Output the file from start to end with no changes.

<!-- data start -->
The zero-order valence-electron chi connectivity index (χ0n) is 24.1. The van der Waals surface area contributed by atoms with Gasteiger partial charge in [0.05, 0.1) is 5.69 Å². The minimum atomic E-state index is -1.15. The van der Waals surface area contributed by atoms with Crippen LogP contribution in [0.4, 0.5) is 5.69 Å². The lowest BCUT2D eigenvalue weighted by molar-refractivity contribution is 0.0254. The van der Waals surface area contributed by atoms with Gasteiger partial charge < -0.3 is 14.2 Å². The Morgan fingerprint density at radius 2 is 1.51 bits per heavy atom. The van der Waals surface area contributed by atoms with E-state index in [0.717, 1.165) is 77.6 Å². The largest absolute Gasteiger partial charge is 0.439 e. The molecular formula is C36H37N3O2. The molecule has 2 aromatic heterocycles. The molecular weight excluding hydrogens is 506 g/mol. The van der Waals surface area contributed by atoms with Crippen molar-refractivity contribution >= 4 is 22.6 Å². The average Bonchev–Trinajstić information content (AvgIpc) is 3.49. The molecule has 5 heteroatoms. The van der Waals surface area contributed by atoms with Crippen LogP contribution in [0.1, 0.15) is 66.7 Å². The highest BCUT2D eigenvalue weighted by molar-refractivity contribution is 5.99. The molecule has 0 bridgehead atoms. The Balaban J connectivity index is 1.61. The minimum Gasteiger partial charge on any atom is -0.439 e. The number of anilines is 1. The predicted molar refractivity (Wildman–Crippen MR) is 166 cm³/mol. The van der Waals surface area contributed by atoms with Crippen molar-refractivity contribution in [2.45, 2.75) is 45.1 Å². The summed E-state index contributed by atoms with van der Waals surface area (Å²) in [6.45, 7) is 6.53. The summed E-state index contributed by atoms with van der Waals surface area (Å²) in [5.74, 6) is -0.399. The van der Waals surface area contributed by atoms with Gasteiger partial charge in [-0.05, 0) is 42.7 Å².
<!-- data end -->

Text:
The zero-order valence-electron chi connectivity index (χ0n) is 24.1. The van der Waals surface area contributed by atoms with Gasteiger partial charge in [0.05, 0.1) is 5.69 Å². The minimum atomic E-state index is -1.15. The van der Waals surface area contributed by atoms with Crippen LogP contribution in [0.4, 0.5) is 5.69 Å². The lowest BCUT2D eigenvalue weighted by molar-refractivity contribution is 0.0254. The van der Waals surface area contributed by atoms with Gasteiger partial charge < -0.3 is 14.2 Å². The Morgan fingerprint density at radius 2 is 1.51 bits per heavy atom. The van der Waals surface area contributed by atoms with E-state index in [0.717, 1.165) is 77.6 Å². The largest absolute Gasteiger partial charge is 0.439 e. The molecular formula is C36H37N3O2. The molecule has 2 aromatic heterocycles. The molecular weight excluding hydrogens is 506 g/mol. The van der Waals surface area contributed by atoms with Crippen molar-refractivity contribution >= 4 is 22.6 Å². The average Bonchev–Trinajstić information content (AvgIpc) is 3.49. The molecule has 5 heteroatoms. The van der Waals surface area contributed by atoms with Crippen LogP contribution in [0.1, 0.15) is 66.7 Å². The highest BCUT2D eigenvalue weighted by molar-refractivity contribution is 5.99. The molecule has 0 bridgehead atoms. The Balaban J connectivity index is 1.61. The minimum Gasteiger partial charge on any atom is -0.439 e. The number of anilines is 1. The predicted molar refractivity (Wildman–Crippen MR) is 166 cm³/mol. The van der Waals surface area contributed by atoms with Crippen molar-refractivity contribution in [2.45, 2.75) is 45.1 Å². The summed E-state index contributed by atoms with van der Waals surface area (Å²) in [6.45, 7) is 6.53. The summed E-state index contributed by atoms with van der Waals surface area (Å²) in [5.74, 6) is -0.399. The van der Waals surface area contributed by atoms with Gasteiger partial charge in [-0.05, 0) is 42.7 Å².